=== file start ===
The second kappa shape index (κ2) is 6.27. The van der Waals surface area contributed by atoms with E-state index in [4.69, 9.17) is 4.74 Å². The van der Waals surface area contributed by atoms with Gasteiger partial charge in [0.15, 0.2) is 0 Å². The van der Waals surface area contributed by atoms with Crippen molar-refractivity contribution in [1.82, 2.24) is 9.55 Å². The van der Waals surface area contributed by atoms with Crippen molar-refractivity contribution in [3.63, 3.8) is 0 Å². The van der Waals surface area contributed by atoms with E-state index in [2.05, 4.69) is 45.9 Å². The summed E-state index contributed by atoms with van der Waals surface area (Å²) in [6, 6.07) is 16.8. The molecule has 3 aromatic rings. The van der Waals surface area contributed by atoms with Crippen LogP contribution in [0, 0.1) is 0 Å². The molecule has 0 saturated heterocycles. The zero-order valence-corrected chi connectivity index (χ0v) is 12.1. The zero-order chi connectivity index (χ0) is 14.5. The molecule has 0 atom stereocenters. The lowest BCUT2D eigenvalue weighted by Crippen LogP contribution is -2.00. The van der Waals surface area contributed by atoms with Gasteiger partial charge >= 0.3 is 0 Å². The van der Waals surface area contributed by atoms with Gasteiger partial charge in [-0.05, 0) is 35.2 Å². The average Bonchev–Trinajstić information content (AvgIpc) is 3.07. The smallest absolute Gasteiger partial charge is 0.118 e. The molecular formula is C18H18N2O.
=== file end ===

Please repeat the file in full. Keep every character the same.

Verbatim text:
The second kappa shape index (κ2) is 6.27. The van der Waals surface area contributed by atoms with E-state index in [4.69, 9.17) is 4.74 Å². The van der Waals surface area contributed by atoms with Gasteiger partial charge in [0.15, 0.2) is 0 Å². The van der Waals surface area contributed by atoms with Crippen molar-refractivity contribution in [1.82, 2.24) is 9.55 Å². The van der Waals surface area contributed by atoms with Crippen molar-refractivity contribution in [3.63, 3.8) is 0 Å². The van der Waals surface area contributed by atoms with E-state index in [2.05, 4.69) is 45.9 Å². The summed E-state index contributed by atoms with van der Waals surface area (Å²) in [6, 6.07) is 16.8. The molecule has 3 aromatic rings. The van der Waals surface area contributed by atoms with Crippen LogP contribution in [0, 0.1) is 0 Å². The molecule has 0 saturated heterocycles. The zero-order valence-corrected chi connectivity index (χ0v) is 12.1. The zero-order chi connectivity index (χ0) is 14.5. The molecule has 0 atom stereocenters. The lowest BCUT2D eigenvalue weighted by Crippen LogP contribution is -2.00. The van der Waals surface area contributed by atoms with Gasteiger partial charge >= 0.3 is 0 Å². The van der Waals surface area contributed by atoms with Gasteiger partial charge in [-0.05, 0) is 35.2 Å². The average Bonchev–Trinajstić information content (AvgIpc) is 3.07. The smallest absolute Gasteiger partial charge is 0.118 e. The molecular formula is C18H18N2O.